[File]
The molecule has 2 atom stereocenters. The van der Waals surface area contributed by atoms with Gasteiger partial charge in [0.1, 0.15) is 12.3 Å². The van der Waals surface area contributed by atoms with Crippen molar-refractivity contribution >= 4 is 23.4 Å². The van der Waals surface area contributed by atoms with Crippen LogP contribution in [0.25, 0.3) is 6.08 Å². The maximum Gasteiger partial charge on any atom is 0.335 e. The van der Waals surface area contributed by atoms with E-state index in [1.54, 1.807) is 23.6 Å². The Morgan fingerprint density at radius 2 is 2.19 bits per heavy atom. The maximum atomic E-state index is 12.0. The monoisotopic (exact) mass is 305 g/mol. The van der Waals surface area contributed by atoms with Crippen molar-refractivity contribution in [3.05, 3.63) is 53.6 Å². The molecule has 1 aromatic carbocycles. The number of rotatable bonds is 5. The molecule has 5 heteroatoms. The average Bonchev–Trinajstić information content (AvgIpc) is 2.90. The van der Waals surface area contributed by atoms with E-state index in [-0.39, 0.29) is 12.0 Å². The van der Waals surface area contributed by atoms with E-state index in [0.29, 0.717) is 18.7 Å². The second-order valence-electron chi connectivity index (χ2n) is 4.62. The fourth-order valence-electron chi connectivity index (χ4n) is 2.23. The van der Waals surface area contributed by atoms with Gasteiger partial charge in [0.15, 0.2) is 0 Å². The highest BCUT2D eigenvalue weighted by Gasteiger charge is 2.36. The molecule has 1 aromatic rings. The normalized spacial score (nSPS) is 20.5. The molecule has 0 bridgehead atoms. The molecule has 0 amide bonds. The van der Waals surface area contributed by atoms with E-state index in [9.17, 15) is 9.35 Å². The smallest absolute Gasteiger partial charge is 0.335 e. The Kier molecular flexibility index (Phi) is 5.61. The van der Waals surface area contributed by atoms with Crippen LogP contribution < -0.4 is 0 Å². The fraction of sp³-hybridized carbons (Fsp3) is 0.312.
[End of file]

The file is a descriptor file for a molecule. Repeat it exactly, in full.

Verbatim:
The molecule has 2 atom stereocenters. The van der Waals surface area contributed by atoms with Gasteiger partial charge in [0.1, 0.15) is 12.3 Å². The van der Waals surface area contributed by atoms with Crippen molar-refractivity contribution >= 4 is 23.4 Å². The van der Waals surface area contributed by atoms with Crippen LogP contribution in [0.25, 0.3) is 6.08 Å². The maximum Gasteiger partial charge on any atom is 0.335 e. The van der Waals surface area contributed by atoms with E-state index in [1.54, 1.807) is 23.6 Å². The Morgan fingerprint density at radius 2 is 2.19 bits per heavy atom. The maximum atomic E-state index is 12.0. The monoisotopic (exact) mass is 305 g/mol. The van der Waals surface area contributed by atoms with Crippen molar-refractivity contribution in [3.05, 3.63) is 53.6 Å². The molecule has 1 aromatic carbocycles. The number of rotatable bonds is 5. The molecule has 5 heteroatoms. The average Bonchev–Trinajstić information content (AvgIpc) is 2.90. The van der Waals surface area contributed by atoms with E-state index in [-0.39, 0.29) is 12.0 Å². The van der Waals surface area contributed by atoms with E-state index in [0.29, 0.717) is 18.7 Å². The second-order valence-electron chi connectivity index (χ2n) is 4.62. The fourth-order valence-electron chi connectivity index (χ4n) is 2.23. The van der Waals surface area contributed by atoms with Gasteiger partial charge in [0.15, 0.2) is 0 Å². The highest BCUT2D eigenvalue weighted by Gasteiger charge is 2.36. The molecule has 1 aromatic rings. The normalized spacial score (nSPS) is 20.5. The molecule has 0 bridgehead atoms. The molecule has 0 amide bonds. The van der Waals surface area contributed by atoms with E-state index in [9.17, 15) is 9.35 Å². The smallest absolute Gasteiger partial charge is 0.335 e. The Kier molecular flexibility index (Phi) is 5.61. The van der Waals surface area contributed by atoms with Crippen LogP contribution < -0.4 is 0 Å². The fraction of sp³-hybridized carbons (Fsp3) is 0.312.